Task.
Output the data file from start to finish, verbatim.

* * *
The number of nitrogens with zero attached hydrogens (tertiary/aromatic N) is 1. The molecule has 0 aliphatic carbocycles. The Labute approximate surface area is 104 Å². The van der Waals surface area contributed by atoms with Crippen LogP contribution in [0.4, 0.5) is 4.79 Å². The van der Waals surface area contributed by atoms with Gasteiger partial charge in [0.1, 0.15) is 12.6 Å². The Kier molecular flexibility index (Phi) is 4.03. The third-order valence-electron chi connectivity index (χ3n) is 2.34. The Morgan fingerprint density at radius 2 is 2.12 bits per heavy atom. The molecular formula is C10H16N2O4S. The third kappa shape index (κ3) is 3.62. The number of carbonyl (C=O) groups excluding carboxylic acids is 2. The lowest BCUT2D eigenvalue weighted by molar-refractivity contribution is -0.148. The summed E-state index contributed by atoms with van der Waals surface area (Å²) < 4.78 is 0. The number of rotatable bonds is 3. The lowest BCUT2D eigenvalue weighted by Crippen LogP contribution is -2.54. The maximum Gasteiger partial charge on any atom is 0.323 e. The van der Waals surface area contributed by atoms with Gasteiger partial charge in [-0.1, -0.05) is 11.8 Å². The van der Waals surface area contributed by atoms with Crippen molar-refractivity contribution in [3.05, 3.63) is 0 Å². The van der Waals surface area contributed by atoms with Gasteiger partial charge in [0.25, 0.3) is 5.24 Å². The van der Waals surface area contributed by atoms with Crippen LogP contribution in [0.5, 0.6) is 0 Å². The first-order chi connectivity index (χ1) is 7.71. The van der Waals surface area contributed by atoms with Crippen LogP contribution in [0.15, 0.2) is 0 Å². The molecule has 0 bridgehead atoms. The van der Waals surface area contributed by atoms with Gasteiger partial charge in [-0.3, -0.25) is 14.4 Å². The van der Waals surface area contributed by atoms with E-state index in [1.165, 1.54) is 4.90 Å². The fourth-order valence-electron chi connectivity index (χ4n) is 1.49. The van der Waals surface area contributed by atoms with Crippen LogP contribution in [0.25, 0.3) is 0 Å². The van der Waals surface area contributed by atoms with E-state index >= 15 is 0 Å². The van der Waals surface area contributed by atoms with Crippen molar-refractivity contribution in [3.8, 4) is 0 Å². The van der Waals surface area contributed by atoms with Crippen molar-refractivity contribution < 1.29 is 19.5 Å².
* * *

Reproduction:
The number of nitrogens with zero attached hydrogens (tertiary/aromatic N) is 1. The molecule has 0 aliphatic carbocycles. The Labute approximate surface area is 104 Å². The van der Waals surface area contributed by atoms with Crippen LogP contribution in [0.4, 0.5) is 4.79 Å². The van der Waals surface area contributed by atoms with Gasteiger partial charge in [0.1, 0.15) is 12.6 Å². The Kier molecular flexibility index (Phi) is 4.03. The third-order valence-electron chi connectivity index (χ3n) is 2.34. The Morgan fingerprint density at radius 2 is 2.12 bits per heavy atom. The molecular formula is C10H16N2O4S. The third kappa shape index (κ3) is 3.62. The number of carbonyl (C=O) groups excluding carboxylic acids is 2. The lowest BCUT2D eigenvalue weighted by molar-refractivity contribution is -0.148. The summed E-state index contributed by atoms with van der Waals surface area (Å²) < 4.78 is 0. The number of rotatable bonds is 3. The lowest BCUT2D eigenvalue weighted by Crippen LogP contribution is -2.54. The maximum Gasteiger partial charge on any atom is 0.323 e. The van der Waals surface area contributed by atoms with Gasteiger partial charge in [-0.1, -0.05) is 11.8 Å². The van der Waals surface area contributed by atoms with Crippen molar-refractivity contribution in [3.05, 3.63) is 0 Å². The van der Waals surface area contributed by atoms with Gasteiger partial charge in [0.25, 0.3) is 5.24 Å². The van der Waals surface area contributed by atoms with Crippen LogP contribution in [0.5, 0.6) is 0 Å². The first-order chi connectivity index (χ1) is 7.71. The van der Waals surface area contributed by atoms with Crippen LogP contribution in [0.15, 0.2) is 0 Å². The molecule has 0 bridgehead atoms. The van der Waals surface area contributed by atoms with Gasteiger partial charge in [-0.3, -0.25) is 14.4 Å². The van der Waals surface area contributed by atoms with E-state index in [1.165, 1.54) is 4.90 Å². The fourth-order valence-electron chi connectivity index (χ4n) is 1.49. The van der Waals surface area contributed by atoms with Crippen LogP contribution in [0.25, 0.3) is 0 Å². The van der Waals surface area contributed by atoms with E-state index >= 15 is 0 Å². The van der Waals surface area contributed by atoms with Crippen molar-refractivity contribution in [3.8, 4) is 0 Å². The van der Waals surface area contributed by atoms with Crippen molar-refractivity contribution < 1.29 is 19.5 Å².